NCR and Calabarzon Should Reopen Further
We should not have second thoughts on restarting the Philippine economy despite the spikes in Covid-19 cases. Limiting economic activities is no guarantee that the pandemic will slow down and go away. The virus is here to stay for a while until scientists discover a vaccine that will finally contain or eradicate it.
President Duterte himself is not against the reopening of the economy. What he wants is restarting the economy on a gradual basis, which I agree with. The government is already doing that, but it can accelerate the reopening by focusing first on Metro Manila and the Cavite-Laguna-Batangas-Rizal-Quezon (Calabarzon) region to speed up the recovery process.
The gradual easing of quarantine restrictions from enhanced community quarantine to general community quarantine is the right step. We should take a further step and shift Metro Manila to a modified GCQ status, which is now being enjoyed by Batangas, Laguna, and Quezon. Cavite and Rizal provinces, along with the whole of Metro Manila, should also graduate to modified GCQ considering their proximity to each other and being the center of economic activities in Luzon and the entire Philippines.
But, first things first. Washing of hands, wearing of face masks, social distancing, contact tracing and disinfecting public and common facilities in these “liberated” provinces and regions should be the order of the day. This is the only effective way of battling and containing the virus spread.
Striking a balance between ensuring public health and restarting the economy can be done. Finance Secretary Carlos Dominguez III hit the nail on the head during last week’s pre-State of the Nation Address forum of the Cabinet’s Economic Development and Infrastructure Clusters. While the people’s health and safety remained the government’s top priority, Dominguez observed that Filipinos cannot keep retreating from the virus at the cost of their livelihoods, especially in Metro Manila and the Calabarzon region that account for a combined 67 percent of the country’s gross domestic product.
Palace spokesman Harry Roque echoed Mr. Dominguez’s statement. Mr. Roque conceded that the Philippines had to partially reopen the economy or people would have died from a lack of livelihood.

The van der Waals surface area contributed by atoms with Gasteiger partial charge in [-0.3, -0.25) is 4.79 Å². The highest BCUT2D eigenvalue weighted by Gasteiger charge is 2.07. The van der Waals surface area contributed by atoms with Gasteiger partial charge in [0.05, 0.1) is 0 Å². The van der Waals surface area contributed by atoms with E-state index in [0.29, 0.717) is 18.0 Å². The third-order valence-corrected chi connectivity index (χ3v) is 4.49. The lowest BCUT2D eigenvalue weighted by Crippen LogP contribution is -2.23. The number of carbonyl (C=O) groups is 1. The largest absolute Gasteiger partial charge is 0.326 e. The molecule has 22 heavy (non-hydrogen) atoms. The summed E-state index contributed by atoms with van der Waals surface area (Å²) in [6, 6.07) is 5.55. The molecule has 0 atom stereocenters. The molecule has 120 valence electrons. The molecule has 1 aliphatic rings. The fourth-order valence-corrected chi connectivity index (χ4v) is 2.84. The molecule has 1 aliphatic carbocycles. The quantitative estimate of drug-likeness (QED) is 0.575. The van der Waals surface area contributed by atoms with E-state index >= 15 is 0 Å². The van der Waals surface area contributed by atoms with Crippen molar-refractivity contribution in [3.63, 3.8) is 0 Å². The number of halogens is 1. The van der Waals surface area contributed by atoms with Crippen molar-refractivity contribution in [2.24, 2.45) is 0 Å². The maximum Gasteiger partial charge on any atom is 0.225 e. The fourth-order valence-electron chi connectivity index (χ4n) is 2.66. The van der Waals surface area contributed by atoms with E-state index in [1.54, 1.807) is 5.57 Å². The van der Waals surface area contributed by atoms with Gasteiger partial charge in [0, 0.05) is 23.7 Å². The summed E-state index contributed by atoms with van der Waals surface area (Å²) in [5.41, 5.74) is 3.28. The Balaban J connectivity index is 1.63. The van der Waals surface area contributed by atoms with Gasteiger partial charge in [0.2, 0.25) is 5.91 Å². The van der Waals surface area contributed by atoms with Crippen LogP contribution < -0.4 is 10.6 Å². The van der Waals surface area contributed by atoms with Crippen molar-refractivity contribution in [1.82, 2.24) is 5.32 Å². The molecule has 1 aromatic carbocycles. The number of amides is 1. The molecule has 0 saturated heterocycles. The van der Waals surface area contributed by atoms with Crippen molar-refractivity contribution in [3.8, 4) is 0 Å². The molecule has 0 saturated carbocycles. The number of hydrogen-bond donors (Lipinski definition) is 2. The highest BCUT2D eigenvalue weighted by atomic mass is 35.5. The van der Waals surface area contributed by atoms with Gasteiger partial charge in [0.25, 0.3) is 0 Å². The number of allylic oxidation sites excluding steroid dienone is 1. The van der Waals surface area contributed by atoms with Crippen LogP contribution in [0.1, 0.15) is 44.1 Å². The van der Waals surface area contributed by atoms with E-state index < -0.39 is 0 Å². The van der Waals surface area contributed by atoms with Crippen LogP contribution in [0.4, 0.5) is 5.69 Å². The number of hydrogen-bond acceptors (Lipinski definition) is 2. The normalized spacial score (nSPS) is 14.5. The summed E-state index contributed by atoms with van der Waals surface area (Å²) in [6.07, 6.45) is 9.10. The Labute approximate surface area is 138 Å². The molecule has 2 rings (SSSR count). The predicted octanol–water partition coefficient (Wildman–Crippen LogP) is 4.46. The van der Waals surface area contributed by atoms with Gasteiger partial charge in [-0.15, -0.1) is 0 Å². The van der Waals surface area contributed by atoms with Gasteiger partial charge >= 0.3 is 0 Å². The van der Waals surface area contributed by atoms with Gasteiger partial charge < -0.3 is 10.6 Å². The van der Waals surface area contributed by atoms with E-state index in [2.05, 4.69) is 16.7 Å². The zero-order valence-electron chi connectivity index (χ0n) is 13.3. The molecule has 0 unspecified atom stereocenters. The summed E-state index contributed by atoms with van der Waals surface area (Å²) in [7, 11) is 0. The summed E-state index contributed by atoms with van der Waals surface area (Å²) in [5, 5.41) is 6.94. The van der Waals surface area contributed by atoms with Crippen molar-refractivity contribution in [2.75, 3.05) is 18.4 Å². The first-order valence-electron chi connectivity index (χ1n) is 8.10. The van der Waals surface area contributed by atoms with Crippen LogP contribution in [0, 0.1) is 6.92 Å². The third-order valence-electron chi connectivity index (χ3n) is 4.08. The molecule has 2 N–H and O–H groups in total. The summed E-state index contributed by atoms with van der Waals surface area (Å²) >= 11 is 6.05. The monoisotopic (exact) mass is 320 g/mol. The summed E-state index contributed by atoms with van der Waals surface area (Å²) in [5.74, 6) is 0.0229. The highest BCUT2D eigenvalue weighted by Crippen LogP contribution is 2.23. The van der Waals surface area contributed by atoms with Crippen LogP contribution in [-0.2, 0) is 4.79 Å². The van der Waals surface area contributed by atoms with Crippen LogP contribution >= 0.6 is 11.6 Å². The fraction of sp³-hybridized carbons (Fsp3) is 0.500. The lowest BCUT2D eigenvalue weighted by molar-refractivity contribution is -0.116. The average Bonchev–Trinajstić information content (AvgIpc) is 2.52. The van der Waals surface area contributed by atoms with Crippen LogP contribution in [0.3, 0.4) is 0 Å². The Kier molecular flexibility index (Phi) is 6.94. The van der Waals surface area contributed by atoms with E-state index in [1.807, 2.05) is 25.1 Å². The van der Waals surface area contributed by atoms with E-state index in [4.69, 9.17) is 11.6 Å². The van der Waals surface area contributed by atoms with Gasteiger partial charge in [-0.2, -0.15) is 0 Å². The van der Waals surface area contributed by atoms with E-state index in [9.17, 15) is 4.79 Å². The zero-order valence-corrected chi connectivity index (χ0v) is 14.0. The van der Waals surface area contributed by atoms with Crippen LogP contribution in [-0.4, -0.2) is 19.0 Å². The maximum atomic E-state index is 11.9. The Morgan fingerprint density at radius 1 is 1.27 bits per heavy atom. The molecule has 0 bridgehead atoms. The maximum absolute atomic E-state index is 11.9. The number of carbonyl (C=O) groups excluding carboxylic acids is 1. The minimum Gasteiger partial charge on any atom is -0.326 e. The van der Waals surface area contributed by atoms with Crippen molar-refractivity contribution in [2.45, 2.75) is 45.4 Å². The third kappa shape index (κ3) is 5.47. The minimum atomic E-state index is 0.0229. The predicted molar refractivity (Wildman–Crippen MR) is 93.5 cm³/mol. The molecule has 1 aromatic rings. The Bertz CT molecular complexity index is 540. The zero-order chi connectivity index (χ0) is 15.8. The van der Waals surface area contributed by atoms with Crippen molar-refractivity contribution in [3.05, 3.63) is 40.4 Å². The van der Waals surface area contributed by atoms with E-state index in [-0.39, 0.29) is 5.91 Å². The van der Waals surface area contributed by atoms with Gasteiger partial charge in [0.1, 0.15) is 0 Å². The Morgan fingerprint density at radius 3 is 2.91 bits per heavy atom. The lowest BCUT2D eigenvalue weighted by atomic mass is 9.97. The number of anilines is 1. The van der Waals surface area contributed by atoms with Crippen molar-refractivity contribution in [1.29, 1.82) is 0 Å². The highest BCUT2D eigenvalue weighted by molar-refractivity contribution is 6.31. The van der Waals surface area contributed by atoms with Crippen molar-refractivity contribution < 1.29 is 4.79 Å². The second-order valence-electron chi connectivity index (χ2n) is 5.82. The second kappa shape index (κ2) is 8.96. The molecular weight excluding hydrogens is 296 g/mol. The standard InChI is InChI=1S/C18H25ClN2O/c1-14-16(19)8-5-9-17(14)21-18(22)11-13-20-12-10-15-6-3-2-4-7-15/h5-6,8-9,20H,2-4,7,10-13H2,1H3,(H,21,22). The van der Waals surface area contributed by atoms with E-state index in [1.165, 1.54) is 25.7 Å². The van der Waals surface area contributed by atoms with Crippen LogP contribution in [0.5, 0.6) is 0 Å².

Mr. Dominguez, meanwhile, stressed the importance of reopening Metro Manila and the whole of Calabarzon, from where many employees working in the capital region live. “It is vital that these regions reopen. The reality is that this virus will not go away until a vaccine is found. In the meantime, we must get back to work while staying safe,” said Mr. Dominguez in the pre-SONA forum.
The government, he added, can never take the threat posed by Covid-19 lightly, as it must continue protecting lives in ways that do not prevent people from earning a living.
The public should stay vigilant about the virus while commuting on their way to their workplace and manning their jobs. The government, for its part, should see to it that more aggressive localized lockdowns in Metro Manila are implemented to contain the virus spread.
I am glad that Interior Secretary Eduardo Año is taking a no-nonsense approach in dealing with selective lockdowns to effectively flatten the curve in the capital region.
Mr. Año, vice chairman of the National Task Force for Covid-19, proposed the measure in his meeting last week with Metro Manila mayors, officials of the Metropolitan Manila Development Authority, and some members of Inter-Agency Task Force for the Management of Emerging Infectious Diseases, as part of government’s response to limit the spread of disease while gradually reopening the economy.
I have favored selective lockdowns compared with the restrictive ECQ that limited mobility to a minimum and virtually put the economy at a standstill. Mr. Año’s tactic of placing one barangay or street on an immediate lockdown and subject its residents to testing even if there is only a single Covid-19 case is an ideal model. Contact tracing here will be handy once the infected individual is placed in isolation.
“What we want now is a faster implementation of localized lockdowns, whether it is a community, neighborhood, a street or a building or one household or one barangay,” he said. “So that we will be able to eventually reopen jobs and offices and our countrymen will be able to return to work, we need to act fast.”
I fully agree with Mr. Año. We can both contain Covid-19 and further reopen the economy at the same time with swift and practical solutions.